Nurses Are Key to Patients Navigating Genitourinary Cancers
Nurses must serve as care coordinators for patients with genitourinary cancers because of the many tests, procedures, and self-care instructions they require, Clara Beaver, MSN, RN, AOCNS®, ACNS-BC®, and Joan Livingstone, BScN, RN, OCN®, both of Karmanos Cancer Institute at Wayne State University in Detroit, MI, said during a session at a ONS BridgeTM virtual conference on September 9, 2021. They emphasized the complexity of genitourinary cancers throughout diagnosis, treatment, and survivorship. Key nursing responsibilities include communicating with the care team, referring patients to other members of the interprofessional team, and advocating for patients’ needs.
At diagnosis, patients with prostate cancer present with urinary, sexual, and pain symptoms and undergo a prostate-specific antigen (PSA) test. If PSA is elevated, they are given a digital rectal exam, pelvic ultrasound, and magnetic resonance imaging of the pelvis, if indicated. If a tumor is identified and patients require biopsy, provide patient education on preparation and follow-up care, including reporting any heavy bleeding or fever. The biopsy identifies a Gleason score, which is used to grade the disease; a Gleason score of 7 is intermediate, and 8 or more is high grade.
Patients with low-risk disease are often followed with active surveillance, whereas those with high-risk disease and long-life expectancy may require surgery, radiation therapy, or a combination of both and androgen deprivation therapy (ADT), which decreases testosterone or blocks androgens. Patients receiving ADT are at increased risk for bone fracture. Livingstone also discussed a treatment that Karmanos Cancer Center uses to help patients maintain sexual function and bowel control called SpaceOAR Hydrogel.
Patients with urothelial carcinoma also present with urinary problems and often have a history of smoking, environmental exposure, obesity, or diabetes. Cystoscopy, which involves inserting a camera through a tube through the urethra into the bladder, is the gold standard for diagnosis. High-grade disease usually is managed with intravesical treatment, which instills immunotherapy or chemotherapy into the bladder via catheter for two to three hours. Surgical candidates may receive chemotherapy followed by cystectomy; if surgery isn’t an option, patients are usually treated with chemotherapy plus radiation followed by surveillance cystoscopy.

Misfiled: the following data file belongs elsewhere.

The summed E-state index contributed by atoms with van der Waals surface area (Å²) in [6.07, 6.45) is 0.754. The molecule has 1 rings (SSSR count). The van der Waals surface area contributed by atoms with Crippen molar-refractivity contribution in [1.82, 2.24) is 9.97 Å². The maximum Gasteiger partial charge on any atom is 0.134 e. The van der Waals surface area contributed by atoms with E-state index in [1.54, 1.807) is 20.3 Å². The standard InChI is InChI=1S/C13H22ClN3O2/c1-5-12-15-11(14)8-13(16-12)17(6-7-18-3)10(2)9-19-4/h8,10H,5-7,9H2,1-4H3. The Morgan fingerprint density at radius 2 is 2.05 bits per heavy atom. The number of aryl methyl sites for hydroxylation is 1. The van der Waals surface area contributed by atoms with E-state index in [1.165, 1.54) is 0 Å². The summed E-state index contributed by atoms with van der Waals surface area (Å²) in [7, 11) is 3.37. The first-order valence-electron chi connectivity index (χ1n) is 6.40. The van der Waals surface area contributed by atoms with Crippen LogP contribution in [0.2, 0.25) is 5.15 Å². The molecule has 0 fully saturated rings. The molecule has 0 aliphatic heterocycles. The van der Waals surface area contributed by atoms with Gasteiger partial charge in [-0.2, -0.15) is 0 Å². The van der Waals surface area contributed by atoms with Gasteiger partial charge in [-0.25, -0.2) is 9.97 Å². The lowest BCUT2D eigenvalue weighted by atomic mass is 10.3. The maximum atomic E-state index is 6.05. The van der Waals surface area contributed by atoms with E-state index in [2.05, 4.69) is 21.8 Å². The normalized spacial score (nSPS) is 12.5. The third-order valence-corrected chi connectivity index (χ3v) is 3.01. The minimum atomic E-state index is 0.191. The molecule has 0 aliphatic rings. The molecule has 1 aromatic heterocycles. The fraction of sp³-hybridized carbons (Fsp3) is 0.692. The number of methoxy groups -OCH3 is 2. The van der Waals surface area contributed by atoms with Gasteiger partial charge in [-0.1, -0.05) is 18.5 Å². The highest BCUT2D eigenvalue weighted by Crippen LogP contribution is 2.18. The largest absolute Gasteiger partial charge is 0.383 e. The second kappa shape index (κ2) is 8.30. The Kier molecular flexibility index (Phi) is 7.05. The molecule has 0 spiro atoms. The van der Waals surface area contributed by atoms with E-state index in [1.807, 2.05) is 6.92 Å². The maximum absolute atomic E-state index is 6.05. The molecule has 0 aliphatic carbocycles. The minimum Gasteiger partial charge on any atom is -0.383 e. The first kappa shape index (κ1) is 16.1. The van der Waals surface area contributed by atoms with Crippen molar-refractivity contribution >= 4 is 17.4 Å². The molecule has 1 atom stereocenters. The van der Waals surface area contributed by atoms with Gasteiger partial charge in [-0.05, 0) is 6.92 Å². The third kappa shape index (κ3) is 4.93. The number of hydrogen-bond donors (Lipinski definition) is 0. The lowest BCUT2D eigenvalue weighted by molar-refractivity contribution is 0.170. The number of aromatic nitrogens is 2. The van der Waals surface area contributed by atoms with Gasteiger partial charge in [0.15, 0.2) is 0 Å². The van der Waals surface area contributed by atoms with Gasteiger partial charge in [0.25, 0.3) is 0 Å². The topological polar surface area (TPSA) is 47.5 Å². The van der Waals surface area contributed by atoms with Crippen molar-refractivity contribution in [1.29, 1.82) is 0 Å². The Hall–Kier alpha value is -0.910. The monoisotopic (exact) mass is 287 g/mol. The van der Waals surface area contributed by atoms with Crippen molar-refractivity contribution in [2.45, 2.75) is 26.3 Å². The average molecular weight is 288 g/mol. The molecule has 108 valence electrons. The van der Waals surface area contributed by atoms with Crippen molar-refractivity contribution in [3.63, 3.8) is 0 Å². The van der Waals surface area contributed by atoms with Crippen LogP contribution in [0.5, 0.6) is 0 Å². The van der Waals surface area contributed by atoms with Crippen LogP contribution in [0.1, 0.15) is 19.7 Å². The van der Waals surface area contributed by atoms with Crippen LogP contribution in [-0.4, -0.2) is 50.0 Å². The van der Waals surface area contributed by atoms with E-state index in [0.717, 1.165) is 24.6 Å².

After cystectomy, patients will either wear a bag for urine and mucus to drain continuously, or they may be candidates for continent diversion, in which the surgeon creates an internal pouch so patients can urinate normally or via catheter. Nurses are instrumental in assisting patients with placement, obtaining supplies, and reinforcing teaching, including changing, cleaning, and using comfort items such as an ostomy belt, skin barrier, and stoma adhesive. Find more information on bladder cancer in the ONS Learning Library.
Patients with kidney cancer may present with hematuria and low back pain, as well as a mass or lump on the side or lower back, fatigue, loss of appetite, and weight loss. Diagnosis requires a computed tomography scan of the abdomen and pelvis, with possible biopsy if an identified mass is small. Depending on size and location, patients usually undergo surgery; no adjuvant treatments are currently approved, but several agents can be used for systemic therapy.
Patients may undergo molecular testing to find mutations, narrow treatment options, and discover DNA germlines that can affect other family members. Nurses are responsible for coordinating sample collection, delivery, watching for and reporting on results, and serving as a resource for patients and families.
A key nursing role is to provide care for various tubes and catheters, such as a ureteral stent, nephrostomy tube, nephroureterostomy tube, antegrade stent, and catheterization. The nurse’s role in catheterization includes insertion and removal, as well as patient education around self-care, cleaning, and observing for signs of infection or other problems.
“As the coordinator of an interprofessional team that includes the medical oncologist, radiation oncologist, urologist, and specialty staff, oncology nurses are a patient’s direct point of contact. They rely on us to help them manage these complicated diagnoses,” Beaver said.